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It has been Silicon Valley’s leadership template for decades — talented young engineers create something that resonates, scale it up, and find themselves as chief executive at the helm of a ship that is larger than they could possibly have imagined.
Now, after an era of moving fast and breaking things, a generation of developer-CEOs is facing a collective call to step aside. Whether it is policymakers calling for platforms to fix a broken society or shareholders disgruntled at losses wrought by the tech-lash, the suggestion is growing that tech companies don’t need technologist leaders, they need leaders who can manage global corporations.
In a sense, this is right. Two thirds of tech CEOs have STEM degrees, according to a survey. Those who successfully scale a company end up needing to acquire a skill set that goes far beyond commits and pull requests. Where, once, product was the only concern, fiduciary duties, policy considerations, and user harms become the new imperatives.
But the idea that engineers-turned-CEOs are no longer fit for purpose is perverse; a mistake framed in a cognitive bias. On the contrary, I think they remain the perfect candidates.
1. Technology’s transformation requires technology
Yes, the key problems with technology platforms in 2019 point to a need for transformation. But, when you look at each, the best chance at realizing that transformation is through technology itself. Whether it is harmful content or excess personal data collection, all the solutions at scale require renewed product innovation — in AI auto-detection, enhanced control mechanisms, or whatever. By all means, let the grown-ups identify the problems, but it would be folly to throw out the leaders with the best ideas for course-correcting.
2. Sales leaders’ leadership can be overrated
The belief that a CEO from the sales or general business function is now the best-placed candidate looks like pseudocertainty effect. When it replaced Bill Gates with Steve Ballmer, Microsoft spent years in product wilderness while Ballmer, a business school drop-out, tried and failed to turn it around with the sheer force of his hard-sell approach. When what it needed was product renewal, Yahoo’s board appointed a succession of generalist business heads to oversee a run-down of the once mighty group. Let’s not kid ourselves that throwing the baby out with the bathwater is always the right course.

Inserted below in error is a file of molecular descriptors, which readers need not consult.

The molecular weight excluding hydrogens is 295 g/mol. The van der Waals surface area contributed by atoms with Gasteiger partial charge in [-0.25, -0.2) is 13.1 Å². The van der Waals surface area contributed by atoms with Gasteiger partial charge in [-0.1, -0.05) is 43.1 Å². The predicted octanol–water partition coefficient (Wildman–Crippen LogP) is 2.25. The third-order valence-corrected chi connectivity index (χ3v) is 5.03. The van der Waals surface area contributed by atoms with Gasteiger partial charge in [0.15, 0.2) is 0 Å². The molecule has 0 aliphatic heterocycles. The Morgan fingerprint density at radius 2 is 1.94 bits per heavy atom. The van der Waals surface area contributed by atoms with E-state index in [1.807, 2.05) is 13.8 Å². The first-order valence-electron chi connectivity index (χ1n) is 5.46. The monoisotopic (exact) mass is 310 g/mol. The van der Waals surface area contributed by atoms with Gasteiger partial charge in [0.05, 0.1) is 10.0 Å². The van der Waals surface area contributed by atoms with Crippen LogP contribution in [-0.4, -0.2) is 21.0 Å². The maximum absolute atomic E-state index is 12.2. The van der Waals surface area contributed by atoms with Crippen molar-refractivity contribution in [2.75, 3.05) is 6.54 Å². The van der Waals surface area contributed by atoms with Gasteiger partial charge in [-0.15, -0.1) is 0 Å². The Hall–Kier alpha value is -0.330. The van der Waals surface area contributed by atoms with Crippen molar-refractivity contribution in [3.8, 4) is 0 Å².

3. Change makers need a figurehead
Any CEO who wants to change a tech platform’s fabric is going to need their developers on board to execute. But when a tech company’s leadership pivots away from product pedigree, its team often gets restless. Those at companies like Pichai’s Google or Nadella’s Microsoft want to create and innovate for someone who galvanizes them on a product-led mission. When Steve Jobs left Apple and the CEOs of the PC makers acquired by HP left their companies, this center of gravity went haywire, limiting those companies’ ability to realize the change they needed. To transform a tech company, you need leadership in whom engineers can see themselves.
4. Solutions at scale require systems thinking
Many technology vendors have now reached sufficient scale in their understanding that it is not the need for change that is in question but how best to implement that change. CEOs with an engineering background treat the business as another system, one for which solutions must be delivered in a repeatable, scalable manner, rather than just through tinkering and ad hoc interventions. This may not lead to an immediate solution for, say, combating hate speech, but it will lead to a better one.
5. Developers have the right moral compass